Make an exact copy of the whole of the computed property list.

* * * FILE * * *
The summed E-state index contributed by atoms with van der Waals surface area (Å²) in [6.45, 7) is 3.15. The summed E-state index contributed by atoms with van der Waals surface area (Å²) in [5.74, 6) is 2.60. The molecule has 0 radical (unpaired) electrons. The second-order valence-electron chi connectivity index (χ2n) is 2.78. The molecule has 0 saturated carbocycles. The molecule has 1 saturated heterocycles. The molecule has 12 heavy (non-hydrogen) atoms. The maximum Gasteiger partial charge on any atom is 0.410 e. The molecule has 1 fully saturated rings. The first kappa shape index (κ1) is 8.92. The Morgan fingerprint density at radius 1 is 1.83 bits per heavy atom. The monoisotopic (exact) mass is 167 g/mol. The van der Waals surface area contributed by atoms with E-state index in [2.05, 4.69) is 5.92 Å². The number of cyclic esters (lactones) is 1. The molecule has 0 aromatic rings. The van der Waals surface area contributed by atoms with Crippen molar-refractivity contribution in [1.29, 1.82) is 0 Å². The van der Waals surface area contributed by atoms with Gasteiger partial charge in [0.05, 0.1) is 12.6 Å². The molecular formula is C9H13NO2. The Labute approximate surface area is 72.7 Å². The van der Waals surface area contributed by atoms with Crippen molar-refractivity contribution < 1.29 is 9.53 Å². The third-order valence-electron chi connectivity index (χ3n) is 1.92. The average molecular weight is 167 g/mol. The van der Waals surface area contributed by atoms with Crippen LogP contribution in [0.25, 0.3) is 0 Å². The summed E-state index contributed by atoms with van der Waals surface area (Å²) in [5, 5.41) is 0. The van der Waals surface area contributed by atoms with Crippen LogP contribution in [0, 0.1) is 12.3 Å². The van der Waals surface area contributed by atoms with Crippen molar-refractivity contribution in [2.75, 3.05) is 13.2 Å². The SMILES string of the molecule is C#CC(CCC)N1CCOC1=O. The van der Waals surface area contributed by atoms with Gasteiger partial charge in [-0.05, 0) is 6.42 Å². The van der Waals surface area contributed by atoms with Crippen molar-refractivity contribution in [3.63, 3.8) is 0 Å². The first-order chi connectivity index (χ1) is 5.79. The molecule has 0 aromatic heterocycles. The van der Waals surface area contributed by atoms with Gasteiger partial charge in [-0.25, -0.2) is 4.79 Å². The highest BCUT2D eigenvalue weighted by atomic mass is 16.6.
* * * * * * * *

The summed E-state index contributed by atoms with van der Waals surface area (Å²) in [6.45, 7) is 3.15. The summed E-state index contributed by atoms with van der Waals surface area (Å²) in [5.74, 6) is 2.60. The molecule has 0 radical (unpaired) electrons. The second-order valence-electron chi connectivity index (χ2n) is 2.78. The molecule has 0 saturated carbocycles. The molecule has 1 saturated heterocycles. The molecule has 12 heavy (non-hydrogen) atoms. The maximum Gasteiger partial charge on any atom is 0.410 e. The molecule has 1 fully saturated rings. The first kappa shape index (κ1) is 8.92. The Morgan fingerprint density at radius 1 is 1.83 bits per heavy atom. The monoisotopic (exact) mass is 167 g/mol. The van der Waals surface area contributed by atoms with E-state index in [2.05, 4.69) is 5.92 Å². The number of cyclic esters (lactones) is 1. The molecule has 0 aromatic rings. The van der Waals surface area contributed by atoms with Crippen molar-refractivity contribution in [1.29, 1.82) is 0 Å². The van der Waals surface area contributed by atoms with Gasteiger partial charge in [0.05, 0.1) is 12.6 Å². The molecular formula is C9H13NO2. The Labute approximate surface area is 72.7 Å². The van der Waals surface area contributed by atoms with Crippen molar-refractivity contribution < 1.29 is 9.53 Å². The third-order valence-electron chi connectivity index (χ3n) is 1.92. The average molecular weight is 167 g/mol. The van der Waals surface area contributed by atoms with Crippen LogP contribution in [0.25, 0.3) is 0 Å². The summed E-state index contributed by atoms with van der Waals surface area (Å²) in [5, 5.41) is 0. The van der Waals surface area contributed by atoms with Crippen LogP contribution in [0, 0.1) is 12.3 Å². The van der Waals surface area contributed by atoms with Crippen molar-refractivity contribution in [2.75, 3.05) is 13.2 Å². The SMILES string of the molecule is C#CC(CCC)N1CCOC1=O. The van der Waals surface area contributed by atoms with Gasteiger partial charge in [-0.05, 0) is 6.42 Å². The van der Waals surface area contributed by atoms with Crippen molar-refractivity contribution in [3.63, 3.8) is 0 Å². The first-order chi connectivity index (χ1) is 5.79. The molecule has 0 aromatic heterocycles. The van der Waals surface area contributed by atoms with Gasteiger partial charge in [-0.25, -0.2) is 4.79 Å². The highest BCUT2D eigenvalue weighted by atomic mass is 16.6.